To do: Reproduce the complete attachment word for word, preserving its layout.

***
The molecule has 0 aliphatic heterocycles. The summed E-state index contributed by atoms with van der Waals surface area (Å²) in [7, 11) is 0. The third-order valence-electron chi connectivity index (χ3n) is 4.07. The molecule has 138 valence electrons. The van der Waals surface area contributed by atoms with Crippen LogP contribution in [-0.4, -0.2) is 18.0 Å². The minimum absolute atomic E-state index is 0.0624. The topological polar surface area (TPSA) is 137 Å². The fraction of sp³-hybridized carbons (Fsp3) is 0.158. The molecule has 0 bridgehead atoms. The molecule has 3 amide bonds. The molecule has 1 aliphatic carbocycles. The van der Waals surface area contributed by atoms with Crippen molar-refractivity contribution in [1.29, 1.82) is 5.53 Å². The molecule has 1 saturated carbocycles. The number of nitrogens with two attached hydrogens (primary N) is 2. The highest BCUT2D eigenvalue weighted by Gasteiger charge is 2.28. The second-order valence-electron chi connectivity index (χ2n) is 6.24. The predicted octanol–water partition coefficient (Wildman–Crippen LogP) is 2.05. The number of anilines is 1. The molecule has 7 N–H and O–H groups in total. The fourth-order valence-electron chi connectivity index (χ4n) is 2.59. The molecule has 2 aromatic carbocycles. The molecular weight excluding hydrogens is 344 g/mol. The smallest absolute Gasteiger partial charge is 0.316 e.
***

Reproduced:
The molecule has 0 aliphatic heterocycles. The summed E-state index contributed by atoms with van der Waals surface area (Å²) in [7, 11) is 0. The third-order valence-electron chi connectivity index (χ3n) is 4.07. The molecule has 138 valence electrons. The van der Waals surface area contributed by atoms with Crippen LogP contribution in [-0.4, -0.2) is 18.0 Å². The minimum absolute atomic E-state index is 0.0624. The topological polar surface area (TPSA) is 137 Å². The fraction of sp³-hybridized carbons (Fsp3) is 0.158. The molecule has 0 bridgehead atoms. The molecule has 3 amide bonds. The molecule has 1 aliphatic carbocycles. The van der Waals surface area contributed by atoms with Crippen molar-refractivity contribution in [1.29, 1.82) is 5.53 Å². The molecule has 1 saturated carbocycles. The number of nitrogens with two attached hydrogens (primary N) is 2. The highest BCUT2D eigenvalue weighted by Gasteiger charge is 2.28. The second-order valence-electron chi connectivity index (χ2n) is 6.24. The predicted octanol–water partition coefficient (Wildman–Crippen LogP) is 2.05. The number of anilines is 1. The molecule has 7 N–H and O–H groups in total. The fourth-order valence-electron chi connectivity index (χ4n) is 2.59. The molecule has 2 aromatic carbocycles. The molecular weight excluding hydrogens is 344 g/mol. The smallest absolute Gasteiger partial charge is 0.316 e.